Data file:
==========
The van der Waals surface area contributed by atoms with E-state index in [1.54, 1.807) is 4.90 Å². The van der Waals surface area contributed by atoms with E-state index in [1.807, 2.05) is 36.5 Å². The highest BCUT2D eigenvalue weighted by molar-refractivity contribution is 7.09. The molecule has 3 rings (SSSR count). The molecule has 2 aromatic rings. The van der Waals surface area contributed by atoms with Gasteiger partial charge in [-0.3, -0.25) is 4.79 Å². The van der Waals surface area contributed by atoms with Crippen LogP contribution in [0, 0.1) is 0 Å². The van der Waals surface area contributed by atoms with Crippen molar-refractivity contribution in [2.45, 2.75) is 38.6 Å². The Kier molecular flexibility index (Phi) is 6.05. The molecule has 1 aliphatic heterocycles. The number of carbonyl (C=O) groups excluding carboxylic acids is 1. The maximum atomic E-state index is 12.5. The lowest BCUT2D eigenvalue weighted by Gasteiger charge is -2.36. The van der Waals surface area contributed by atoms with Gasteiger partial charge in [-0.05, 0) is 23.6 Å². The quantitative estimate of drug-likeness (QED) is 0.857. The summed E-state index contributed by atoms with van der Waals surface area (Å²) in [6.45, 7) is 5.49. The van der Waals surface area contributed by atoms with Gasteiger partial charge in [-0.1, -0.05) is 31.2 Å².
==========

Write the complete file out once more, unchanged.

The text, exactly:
The van der Waals surface area contributed by atoms with E-state index in [1.54, 1.807) is 4.90 Å². The van der Waals surface area contributed by atoms with E-state index in [1.807, 2.05) is 36.5 Å². The highest BCUT2D eigenvalue weighted by molar-refractivity contribution is 7.09. The molecule has 3 rings (SSSR count). The molecule has 2 aromatic rings. The van der Waals surface area contributed by atoms with Gasteiger partial charge in [-0.3, -0.25) is 4.79 Å². The van der Waals surface area contributed by atoms with Crippen LogP contribution in [0, 0.1) is 0 Å². The van der Waals surface area contributed by atoms with Crippen molar-refractivity contribution in [2.45, 2.75) is 38.6 Å². The Kier molecular flexibility index (Phi) is 6.05. The molecule has 1 aliphatic heterocycles. The number of carbonyl (C=O) groups excluding carboxylic acids is 1. The maximum atomic E-state index is 12.5. The lowest BCUT2D eigenvalue weighted by Gasteiger charge is -2.36. The van der Waals surface area contributed by atoms with Gasteiger partial charge in [-0.05, 0) is 23.6 Å². The quantitative estimate of drug-likeness (QED) is 0.857. The summed E-state index contributed by atoms with van der Waals surface area (Å²) in [6.45, 7) is 5.49. The van der Waals surface area contributed by atoms with Gasteiger partial charge in [-0.1, -0.05) is 31.2 Å².